NRF Predicts Cautious Back-to-School Shopper

While levels of consumer confidence are reaching six-year highs, a new survey from the National Retail Federation reports that about 77% of families with kids in school are worrying about money, and say the state of the economy will affect their back-to-school shopping. That’s down a bit from last year’s survey (when 80% expressed those concerns).

Of course, they still plan to spend: Only 26% of those concerned about the economy sayi they will be trying to make do with last year’s items. But 37% say they intend to spend less than they did last year. And they plan to use plenty of different smart-shopper strategies to keep costs down, including shopping sales more often (48%); buying more store brands and generics (37%); using more coupons (37%)  doing more comparative shopping with circulars and print ads (36%.). Surprisingly, digital tools figure less prominently in their cost-saving arsenal this year, with 32% doing more online comparison shopping, and just 18% planning to shop more online.



Those shopping for back-to-college items are even more likely to cut back, with only 22% saying they will not cut back due to the economy.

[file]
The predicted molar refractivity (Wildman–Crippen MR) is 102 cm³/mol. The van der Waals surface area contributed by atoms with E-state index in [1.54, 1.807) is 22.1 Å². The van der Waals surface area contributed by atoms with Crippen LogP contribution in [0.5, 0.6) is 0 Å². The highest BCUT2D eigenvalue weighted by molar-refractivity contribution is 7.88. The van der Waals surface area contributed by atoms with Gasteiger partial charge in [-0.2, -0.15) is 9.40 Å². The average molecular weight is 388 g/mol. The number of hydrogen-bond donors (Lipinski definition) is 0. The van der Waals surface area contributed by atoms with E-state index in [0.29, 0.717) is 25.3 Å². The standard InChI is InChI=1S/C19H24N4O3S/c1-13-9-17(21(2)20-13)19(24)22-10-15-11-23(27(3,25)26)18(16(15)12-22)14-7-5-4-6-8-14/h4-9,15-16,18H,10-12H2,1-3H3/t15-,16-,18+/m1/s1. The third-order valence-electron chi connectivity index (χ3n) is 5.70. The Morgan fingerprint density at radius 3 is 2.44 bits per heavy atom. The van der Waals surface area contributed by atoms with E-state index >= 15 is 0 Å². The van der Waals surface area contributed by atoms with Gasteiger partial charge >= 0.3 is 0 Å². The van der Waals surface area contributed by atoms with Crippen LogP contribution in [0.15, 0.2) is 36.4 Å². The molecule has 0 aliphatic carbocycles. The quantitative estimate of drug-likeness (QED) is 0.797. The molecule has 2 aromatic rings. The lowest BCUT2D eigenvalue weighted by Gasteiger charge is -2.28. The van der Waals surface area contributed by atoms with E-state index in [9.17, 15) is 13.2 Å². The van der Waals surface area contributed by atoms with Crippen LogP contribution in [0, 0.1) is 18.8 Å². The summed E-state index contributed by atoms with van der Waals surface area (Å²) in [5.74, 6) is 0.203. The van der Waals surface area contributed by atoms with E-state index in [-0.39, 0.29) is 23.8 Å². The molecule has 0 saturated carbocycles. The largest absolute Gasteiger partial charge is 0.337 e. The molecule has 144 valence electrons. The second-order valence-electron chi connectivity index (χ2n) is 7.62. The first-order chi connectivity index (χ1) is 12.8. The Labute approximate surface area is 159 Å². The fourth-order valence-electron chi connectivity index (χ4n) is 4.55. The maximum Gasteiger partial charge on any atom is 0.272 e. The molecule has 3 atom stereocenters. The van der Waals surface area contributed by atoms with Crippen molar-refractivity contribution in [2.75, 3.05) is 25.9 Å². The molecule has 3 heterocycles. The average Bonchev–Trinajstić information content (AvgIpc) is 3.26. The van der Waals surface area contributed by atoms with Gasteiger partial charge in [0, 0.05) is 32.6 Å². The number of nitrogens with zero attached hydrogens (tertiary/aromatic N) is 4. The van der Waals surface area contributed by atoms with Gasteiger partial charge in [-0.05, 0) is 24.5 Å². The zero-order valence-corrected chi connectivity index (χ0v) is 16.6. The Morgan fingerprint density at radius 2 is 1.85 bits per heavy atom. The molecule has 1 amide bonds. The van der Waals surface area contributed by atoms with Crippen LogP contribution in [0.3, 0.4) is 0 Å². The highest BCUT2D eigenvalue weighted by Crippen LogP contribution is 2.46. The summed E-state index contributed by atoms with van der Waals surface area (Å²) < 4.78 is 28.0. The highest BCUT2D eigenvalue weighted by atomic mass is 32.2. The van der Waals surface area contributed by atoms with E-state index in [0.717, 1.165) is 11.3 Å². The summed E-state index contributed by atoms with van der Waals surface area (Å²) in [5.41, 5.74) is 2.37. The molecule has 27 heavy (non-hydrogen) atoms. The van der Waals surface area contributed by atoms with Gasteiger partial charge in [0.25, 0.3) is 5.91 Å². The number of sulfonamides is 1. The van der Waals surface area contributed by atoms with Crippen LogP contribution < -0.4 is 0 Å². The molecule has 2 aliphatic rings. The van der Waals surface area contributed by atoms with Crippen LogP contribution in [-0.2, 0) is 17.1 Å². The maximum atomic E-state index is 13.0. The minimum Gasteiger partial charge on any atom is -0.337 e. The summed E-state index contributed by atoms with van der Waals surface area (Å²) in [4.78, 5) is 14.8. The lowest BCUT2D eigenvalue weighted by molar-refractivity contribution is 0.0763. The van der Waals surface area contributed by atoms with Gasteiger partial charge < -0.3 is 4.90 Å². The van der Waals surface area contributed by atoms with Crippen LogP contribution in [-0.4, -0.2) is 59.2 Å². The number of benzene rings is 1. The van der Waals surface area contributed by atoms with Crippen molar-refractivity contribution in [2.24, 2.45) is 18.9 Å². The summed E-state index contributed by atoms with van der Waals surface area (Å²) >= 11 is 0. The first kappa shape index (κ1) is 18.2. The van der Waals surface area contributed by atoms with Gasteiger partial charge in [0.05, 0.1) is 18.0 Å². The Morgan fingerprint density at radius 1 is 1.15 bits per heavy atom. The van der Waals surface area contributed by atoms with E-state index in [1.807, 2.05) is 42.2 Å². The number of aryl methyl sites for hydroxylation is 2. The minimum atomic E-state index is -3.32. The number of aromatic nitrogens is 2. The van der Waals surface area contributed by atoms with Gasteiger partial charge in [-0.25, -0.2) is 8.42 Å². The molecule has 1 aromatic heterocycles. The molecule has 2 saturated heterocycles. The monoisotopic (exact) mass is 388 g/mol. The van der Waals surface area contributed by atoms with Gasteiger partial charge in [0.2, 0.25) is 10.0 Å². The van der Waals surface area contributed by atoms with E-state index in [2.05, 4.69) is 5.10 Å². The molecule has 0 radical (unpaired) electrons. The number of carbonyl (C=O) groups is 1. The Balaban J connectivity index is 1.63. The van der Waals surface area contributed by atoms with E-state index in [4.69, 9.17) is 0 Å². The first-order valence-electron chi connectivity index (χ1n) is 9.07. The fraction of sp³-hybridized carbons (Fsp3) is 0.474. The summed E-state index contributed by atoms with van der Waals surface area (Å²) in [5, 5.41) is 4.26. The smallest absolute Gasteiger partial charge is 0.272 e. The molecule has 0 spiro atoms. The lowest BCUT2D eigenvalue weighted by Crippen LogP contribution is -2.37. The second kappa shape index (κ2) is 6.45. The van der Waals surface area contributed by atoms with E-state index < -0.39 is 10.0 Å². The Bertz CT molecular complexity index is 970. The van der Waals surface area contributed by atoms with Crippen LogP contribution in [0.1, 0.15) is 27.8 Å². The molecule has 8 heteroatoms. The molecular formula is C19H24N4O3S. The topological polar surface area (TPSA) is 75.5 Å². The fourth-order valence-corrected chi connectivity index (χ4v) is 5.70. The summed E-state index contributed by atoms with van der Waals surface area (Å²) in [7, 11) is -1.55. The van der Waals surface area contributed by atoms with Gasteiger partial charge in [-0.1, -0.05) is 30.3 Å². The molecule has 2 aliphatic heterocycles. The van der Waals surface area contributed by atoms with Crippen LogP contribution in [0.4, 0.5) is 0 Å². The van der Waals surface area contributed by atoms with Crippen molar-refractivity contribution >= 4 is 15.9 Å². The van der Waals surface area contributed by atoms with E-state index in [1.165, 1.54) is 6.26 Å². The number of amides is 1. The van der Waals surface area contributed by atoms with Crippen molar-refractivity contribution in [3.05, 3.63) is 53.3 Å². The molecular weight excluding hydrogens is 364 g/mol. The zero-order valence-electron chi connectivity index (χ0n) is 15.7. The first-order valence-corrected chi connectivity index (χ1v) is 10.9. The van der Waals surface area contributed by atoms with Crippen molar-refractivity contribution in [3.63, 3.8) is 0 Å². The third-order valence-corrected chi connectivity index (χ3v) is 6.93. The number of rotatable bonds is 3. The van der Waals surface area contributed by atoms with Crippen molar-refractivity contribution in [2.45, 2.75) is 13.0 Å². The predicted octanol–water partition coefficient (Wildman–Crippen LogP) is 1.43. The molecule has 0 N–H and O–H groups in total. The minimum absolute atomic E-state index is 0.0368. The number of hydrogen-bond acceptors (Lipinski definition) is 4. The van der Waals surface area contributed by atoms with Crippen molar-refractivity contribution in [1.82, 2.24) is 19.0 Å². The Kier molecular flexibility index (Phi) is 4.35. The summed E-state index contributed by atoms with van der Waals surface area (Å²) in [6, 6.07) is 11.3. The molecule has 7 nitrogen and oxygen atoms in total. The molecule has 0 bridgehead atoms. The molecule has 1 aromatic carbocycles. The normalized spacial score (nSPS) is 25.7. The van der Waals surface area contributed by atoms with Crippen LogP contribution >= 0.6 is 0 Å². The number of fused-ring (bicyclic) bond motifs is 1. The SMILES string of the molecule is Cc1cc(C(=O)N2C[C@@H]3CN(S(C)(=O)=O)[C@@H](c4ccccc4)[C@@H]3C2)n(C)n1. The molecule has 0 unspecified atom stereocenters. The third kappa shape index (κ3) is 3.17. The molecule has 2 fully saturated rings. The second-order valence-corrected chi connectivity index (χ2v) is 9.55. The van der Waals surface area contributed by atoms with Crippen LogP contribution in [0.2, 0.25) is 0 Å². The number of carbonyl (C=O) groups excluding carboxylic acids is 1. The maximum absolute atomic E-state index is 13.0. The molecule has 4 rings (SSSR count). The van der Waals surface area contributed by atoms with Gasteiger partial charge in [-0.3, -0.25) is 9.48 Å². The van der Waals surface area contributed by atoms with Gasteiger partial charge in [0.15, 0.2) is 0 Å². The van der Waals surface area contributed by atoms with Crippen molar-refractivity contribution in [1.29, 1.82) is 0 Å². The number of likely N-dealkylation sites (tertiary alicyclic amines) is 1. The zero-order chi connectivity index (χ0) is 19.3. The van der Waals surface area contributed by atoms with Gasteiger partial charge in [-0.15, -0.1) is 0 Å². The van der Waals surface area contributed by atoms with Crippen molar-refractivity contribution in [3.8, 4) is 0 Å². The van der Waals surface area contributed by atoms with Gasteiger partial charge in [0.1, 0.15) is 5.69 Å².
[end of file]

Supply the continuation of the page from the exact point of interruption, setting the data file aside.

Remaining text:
The NRF, which conducted the study with BIGInsight, says it plans to release spending predictions in a few weeks. Last year, it says families with kids in grades K-12 spent almost $690 on school-related items, including clothing, supplies and electronics.

“It remains to be seen what families will spend on school items this year, but one thing is clear,” the NRF writes on its blog. “The economy remains a big concern for many Americans.”

Major retailers are already begun the battle for BTS bucks: Walmart has launched its back-to-school microsite, for example. And Staples is selling a $10 savings pass, which gives shoppers 15% off school supplies.

Meanwhile, the Conference Board is reporting that its Consumer Confidence Index rose again in June, with consumers reporting both a better perception of the economy as it is now, and an increase in their expectation about the next six months, as well as rosier views about hiring. Confidence is now at its highest level since January 2008.

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